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United States Department of State / Foreign relations of the United States, 1948. Germany and Austria
(1948)

IX. United States participation in the negotiations for an Austrian treaty,   pp. 1447-1535 ff. PDF (34.1 MB)


Page 1447


      IX. UNITED STATES PARTICIPATION IN THE
      NEGOTIATIONS FORý AN AUSTRIAN TREATY1
A. THE PREPARATIONS FOR THE RESUMPTION OF MEETINGS OF THE
  DEPUTIES FOR AUSTRIA OF THE COUNCIL'OF FOREIGN MINISTERS
740.00119 Control (Austria) /1-2148: relegram
    The Minister in Austria (IJErhardt) to the Secretary of State
SECRET                           VIENNA, January 21, 1948-5 p.m.
   74. Soviet attitude on treaty continues to be subject, of intense and
diverse speculation here.
  As reported Legtel 61, January 17,2 unverified rumors allege So-
viet proposal on German assets already submitted to Austrian Com-
munists and that latter have been instructed by Moscow to take line
in propaganda that Russia and Russia alone is prepared to make
treaty along realsonable lines. Rumors bornme out to some extent by
Communist propaganda that "Soviet Union is only power that wants
to give Austrian treaty really assuring freedom and independence"
(Volksstimme, January 21) and that other parties are opposing treaty
because they desire western imperialist control of Austria.
  In contradiction of Communist line concerning reasonableness of
impending Soviet proposals, rumors iallege that quid pro quo for treaty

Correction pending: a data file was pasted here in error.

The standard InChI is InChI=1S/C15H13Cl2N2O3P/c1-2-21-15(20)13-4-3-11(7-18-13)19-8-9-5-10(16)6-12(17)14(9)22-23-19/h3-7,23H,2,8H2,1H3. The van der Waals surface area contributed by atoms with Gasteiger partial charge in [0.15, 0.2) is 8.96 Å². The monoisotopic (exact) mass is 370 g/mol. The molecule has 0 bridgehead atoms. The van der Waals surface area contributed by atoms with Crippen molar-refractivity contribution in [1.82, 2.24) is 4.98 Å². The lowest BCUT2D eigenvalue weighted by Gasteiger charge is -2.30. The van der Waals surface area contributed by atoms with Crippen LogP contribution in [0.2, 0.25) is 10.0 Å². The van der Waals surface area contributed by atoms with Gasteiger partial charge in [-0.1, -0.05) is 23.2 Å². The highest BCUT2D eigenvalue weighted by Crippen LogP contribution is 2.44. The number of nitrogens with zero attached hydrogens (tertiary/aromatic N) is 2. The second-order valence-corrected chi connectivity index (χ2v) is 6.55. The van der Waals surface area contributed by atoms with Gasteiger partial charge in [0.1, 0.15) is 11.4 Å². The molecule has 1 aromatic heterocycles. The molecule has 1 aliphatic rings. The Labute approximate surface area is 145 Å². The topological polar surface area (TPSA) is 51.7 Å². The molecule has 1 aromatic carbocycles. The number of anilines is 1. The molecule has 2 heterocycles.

will be Austrian commitment to conclude with eastern neighbors eco-
nomic agreements whereunder bulk of Austrian raw materials and
manufactured products would be allocated for delivery to east, thus
drawing Austria into Soviet economic bloc.
  In conversation recently between Herz of Legation and Ernst
Fischer, latter expressed optimism over concluding treaty in 1948 be-
cause Austrian Government will find "it worth heavy price to get occu-
pation troops out of Austria." He added it would be worth heavy price
to get troops out even without treaty and expressed view Soviets
might withdraw trolops in absence of treaty if it were made worth-
while and if general situation in Europe quieted down.
  Gruber informed us that, while he is cognizant of those rumors,
he has no confirmation of their accuracy. He considers, however, that
if Soviets did submit this proposalM in advance to Austrian Commu-
  'Previous documentation on this topic Is presented in Foreign Relations,
1947,
volume H.
  'Ante, p. 1412.
                                                       1447


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